Preparing your school for the Ondas Ensemble’s visit


Program Description, “From the Old World to the New World”

The Ondas Ensemble is a chamber music ensemble dedicated to promoting new and historic works by composers with ties to the Americas.   Programs are designed to show audiences connections that may not be readily apparent in music and culture.   In this program, members of the Ondas Ensemble explore the connections between music from Europe and the Americas.  European settlers, Africans from the large slave trade and the indigenous population all contributed to the resultant music in the New World.  Audience members have opportunities to participate and explore rhythms and compositional techniques such as the fugue.   The Ondas Ensemble encourages good listening skills and appropriate audience behavior during musical selections.  The ensemble also demonstrates each of the four instruments, illustrating how they produce sound and discussing their roles in the ensemble.  A brief question and answer session concludes each presentation.


  • Classical music
  • Chamber music
  • Flute
  • Clarinet
  • Violin
  • Piano
  • Brazil
  • Argentina
  • Europe
  • South America
  • Africa
  • Spanish
  • Portuguese
  • Fugue
  • Composer
  • Melody
  • Rhythm
  • Tango

 Musical excerpts to be selected from the following*
*(program subject to change):

Bionne                                                          Chiquinha Gonzaga

Sonata                                                          Zipoli

Sonata                                                          Handel

Row, Row, Row Your Boat              

Fuga y Misterio                                             Astor Piazzolla

Devoto Viejo (or Recuerdos)                        Gustavo Leone

El Porteñito                                                   Angel Villoldo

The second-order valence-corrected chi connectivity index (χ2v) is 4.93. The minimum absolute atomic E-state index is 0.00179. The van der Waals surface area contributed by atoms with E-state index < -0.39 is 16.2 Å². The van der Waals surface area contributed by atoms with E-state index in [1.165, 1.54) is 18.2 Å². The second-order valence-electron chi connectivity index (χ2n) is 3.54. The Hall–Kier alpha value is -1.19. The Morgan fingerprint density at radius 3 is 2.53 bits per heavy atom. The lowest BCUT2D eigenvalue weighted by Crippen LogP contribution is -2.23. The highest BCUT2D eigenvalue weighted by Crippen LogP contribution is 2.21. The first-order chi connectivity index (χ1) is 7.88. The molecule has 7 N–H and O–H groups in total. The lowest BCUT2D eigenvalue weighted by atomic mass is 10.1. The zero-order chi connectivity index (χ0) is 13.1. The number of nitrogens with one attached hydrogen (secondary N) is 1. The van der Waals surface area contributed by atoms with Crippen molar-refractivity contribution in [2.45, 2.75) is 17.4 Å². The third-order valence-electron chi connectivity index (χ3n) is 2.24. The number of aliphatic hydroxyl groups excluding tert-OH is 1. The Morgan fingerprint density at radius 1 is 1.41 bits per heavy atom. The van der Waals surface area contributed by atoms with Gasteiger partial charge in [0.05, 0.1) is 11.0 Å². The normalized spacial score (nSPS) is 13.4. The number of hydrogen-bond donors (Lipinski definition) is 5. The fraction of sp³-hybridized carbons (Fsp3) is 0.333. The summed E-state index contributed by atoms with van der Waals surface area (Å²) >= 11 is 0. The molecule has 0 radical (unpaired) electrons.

Three Pieces                                                 Sivestre Revueltas

Questions for follow-up discussion:

Name the four instruments of the Ondas Ensemble.
            A: Flute, clarinet, violin & piano.

How did woodwinds get their name?
    A: It is made out of wood, or was made out of wood in the past (as in the case of the flute).

Which instrument uses a reed?
            A: Clarinet

Which instrument uses a bow?
            A: violin.

What is a bow made of?
            A:  The hairs from a horse’s tail and wood.

What is the highest instrument in the ensemble?
            A: The flute.

How many people are in a quartet? Trio? Duo?
    A: 4, 3, 2
What do we call a person who writes music?
            A: Composer.

What language do they speak in Brazil and why?
            A: Portuguese, because only Brazil was colonized by the Portuguese.

What language do they speak in every South and Central American country except for Brazil – and Why?
            A: Spanish – because the Spanish colonized all of these countries.

Where does the rhythmic influence come from in a lot of South American music and why?
            A: Africa – because the colonists brought Africans over to the Americas to work as slaves until the late 1800s.

What is a fugue?
            A:  A piece of music in which each instrument plays the same melody, but their entrances are at different times, overlapping each other.

Guidelines for Student Feedback
Ask your students to write to the IMF using some of the following questions or topics.

What was your favorite piece and why?

What was your favorite instrument and why?

How did the Bionne, the first piece on the program, make you feel?

The clarinet and flute are both woodwind instruments.  In what ways do they sound different?  How do they produce their sounds differently?

A few things I have learned about music in the Americas…

Listening to the music of the Ondas Ensemble makes me feel….

When I hear pieces from South America I….

Draw a picture of…

Imagine a story about…

Feel the way I feel when….

Please send artwork / essays / evaluations to:

International Music Foundation
Attn:  Maria Valdes-Vargas
30 E. Adams Street, Suite 1206
Chicago, IL   60603

11 E. Adams St., Suite 350-B
Chicago, IL 60603
Phone: 312/670-6888
Fax: 312/670-9166